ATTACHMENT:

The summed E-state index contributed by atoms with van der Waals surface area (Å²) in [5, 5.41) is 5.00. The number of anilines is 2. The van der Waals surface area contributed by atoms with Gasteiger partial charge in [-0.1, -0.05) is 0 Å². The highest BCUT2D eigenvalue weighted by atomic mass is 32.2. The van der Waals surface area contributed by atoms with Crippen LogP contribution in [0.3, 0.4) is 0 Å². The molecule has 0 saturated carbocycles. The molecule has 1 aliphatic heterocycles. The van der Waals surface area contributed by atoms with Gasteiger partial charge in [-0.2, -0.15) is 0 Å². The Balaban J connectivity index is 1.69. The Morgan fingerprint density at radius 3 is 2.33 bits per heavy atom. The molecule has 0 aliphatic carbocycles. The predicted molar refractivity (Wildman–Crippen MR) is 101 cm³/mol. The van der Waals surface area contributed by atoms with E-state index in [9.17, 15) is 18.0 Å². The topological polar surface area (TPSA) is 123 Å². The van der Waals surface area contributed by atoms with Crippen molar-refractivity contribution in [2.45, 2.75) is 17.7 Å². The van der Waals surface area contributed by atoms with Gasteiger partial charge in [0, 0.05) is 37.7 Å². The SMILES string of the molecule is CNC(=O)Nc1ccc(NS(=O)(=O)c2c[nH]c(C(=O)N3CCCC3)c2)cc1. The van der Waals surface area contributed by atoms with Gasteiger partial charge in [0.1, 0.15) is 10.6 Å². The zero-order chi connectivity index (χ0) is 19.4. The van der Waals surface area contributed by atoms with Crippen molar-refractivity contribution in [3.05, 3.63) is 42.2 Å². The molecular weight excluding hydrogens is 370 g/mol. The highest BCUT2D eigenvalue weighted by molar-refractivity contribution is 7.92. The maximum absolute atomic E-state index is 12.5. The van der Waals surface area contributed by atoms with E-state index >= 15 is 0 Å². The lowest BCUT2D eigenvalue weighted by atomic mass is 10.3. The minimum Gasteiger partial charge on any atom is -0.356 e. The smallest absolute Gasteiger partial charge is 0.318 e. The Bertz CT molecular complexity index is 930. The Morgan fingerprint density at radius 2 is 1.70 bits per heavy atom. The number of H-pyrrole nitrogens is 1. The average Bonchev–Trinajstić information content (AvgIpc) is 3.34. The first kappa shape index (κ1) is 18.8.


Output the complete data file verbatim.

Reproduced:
The summed E-state index contributed by atoms with van der Waals surface area (Å²) in [5, 5.41) is 5.00. The number of anilines is 2. The van der Waals surface area contributed by atoms with Gasteiger partial charge in [-0.1, -0.05) is 0 Å². The highest BCUT2D eigenvalue weighted by atomic mass is 32.2. The van der Waals surface area contributed by atoms with Crippen LogP contribution in [0.3, 0.4) is 0 Å². The molecule has 0 saturated carbocycles. The molecule has 1 aliphatic heterocycles. The van der Waals surface area contributed by atoms with Gasteiger partial charge in [-0.2, -0.15) is 0 Å². The Balaban J connectivity index is 1.69. The Morgan fingerprint density at radius 3 is 2.33 bits per heavy atom. The molecule has 0 aliphatic carbocycles. The predicted molar refractivity (Wildman–Crippen MR) is 101 cm³/mol. The van der Waals surface area contributed by atoms with E-state index in [9.17, 15) is 18.0 Å². The topological polar surface area (TPSA) is 123 Å². The van der Waals surface area contributed by atoms with Crippen molar-refractivity contribution in [2.45, 2.75) is 17.7 Å². The van der Waals surface area contributed by atoms with Gasteiger partial charge in [0, 0.05) is 37.7 Å². The SMILES string of the molecule is CNC(=O)Nc1ccc(NS(=O)(=O)c2c[nH]c(C(=O)N3CCCC3)c2)cc1. The van der Waals surface area contributed by atoms with Gasteiger partial charge in [0.1, 0.15) is 10.6 Å². The zero-order chi connectivity index (χ0) is 19.4. The van der Waals surface area contributed by atoms with Crippen molar-refractivity contribution in [3.05, 3.63) is 42.2 Å². The molecular weight excluding hydrogens is 370 g/mol. The highest BCUT2D eigenvalue weighted by molar-refractivity contribution is 7.92. The maximum absolute atomic E-state index is 12.5. The van der Waals surface area contributed by atoms with E-state index >= 15 is 0 Å². The lowest BCUT2D eigenvalue weighted by atomic mass is 10.3. The minimum Gasteiger partial charge on any atom is -0.356 e. The smallest absolute Gasteiger partial charge is 0.318 e. The Bertz CT molecular complexity index is 930. The Morgan fingerprint density at radius 2 is 1.70 bits per heavy atom. The number of H-pyrrole nitrogens is 1. The average Bonchev–Trinajstić information content (AvgIpc) is 3.34. The first kappa shape index (κ1) is 18.8.